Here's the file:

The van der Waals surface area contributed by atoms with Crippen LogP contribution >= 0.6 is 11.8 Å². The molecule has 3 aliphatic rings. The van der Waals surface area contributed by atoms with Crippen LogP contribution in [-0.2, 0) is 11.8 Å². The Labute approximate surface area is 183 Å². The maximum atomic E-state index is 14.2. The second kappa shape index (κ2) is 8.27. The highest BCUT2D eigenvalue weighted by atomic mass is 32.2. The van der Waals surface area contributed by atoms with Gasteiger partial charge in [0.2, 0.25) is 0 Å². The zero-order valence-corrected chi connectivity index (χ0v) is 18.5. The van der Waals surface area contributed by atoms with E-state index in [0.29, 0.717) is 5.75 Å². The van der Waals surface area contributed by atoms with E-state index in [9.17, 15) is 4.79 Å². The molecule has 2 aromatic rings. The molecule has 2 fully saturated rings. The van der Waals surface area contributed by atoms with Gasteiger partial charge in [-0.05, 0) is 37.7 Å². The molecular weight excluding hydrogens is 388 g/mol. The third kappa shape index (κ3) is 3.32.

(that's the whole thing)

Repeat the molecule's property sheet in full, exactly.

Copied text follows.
The van der Waals surface area contributed by atoms with Crippen LogP contribution >= 0.6 is 11.8 Å². The molecule has 3 aliphatic rings. The van der Waals surface area contributed by atoms with Crippen LogP contribution in [-0.2, 0) is 11.8 Å². The Labute approximate surface area is 183 Å². The maximum atomic E-state index is 14.2. The second kappa shape index (κ2) is 8.27. The highest BCUT2D eigenvalue weighted by atomic mass is 32.2. The van der Waals surface area contributed by atoms with Gasteiger partial charge in [0.2, 0.25) is 0 Å². The zero-order valence-corrected chi connectivity index (χ0v) is 18.5. The van der Waals surface area contributed by atoms with E-state index in [0.29, 0.717) is 5.75 Å². The van der Waals surface area contributed by atoms with E-state index in [9.17, 15) is 4.79 Å². The molecule has 2 aromatic rings. The molecule has 2 fully saturated rings. The van der Waals surface area contributed by atoms with Gasteiger partial charge in [-0.05, 0) is 37.7 Å². The molecular weight excluding hydrogens is 388 g/mol. The third kappa shape index (κ3) is 3.32.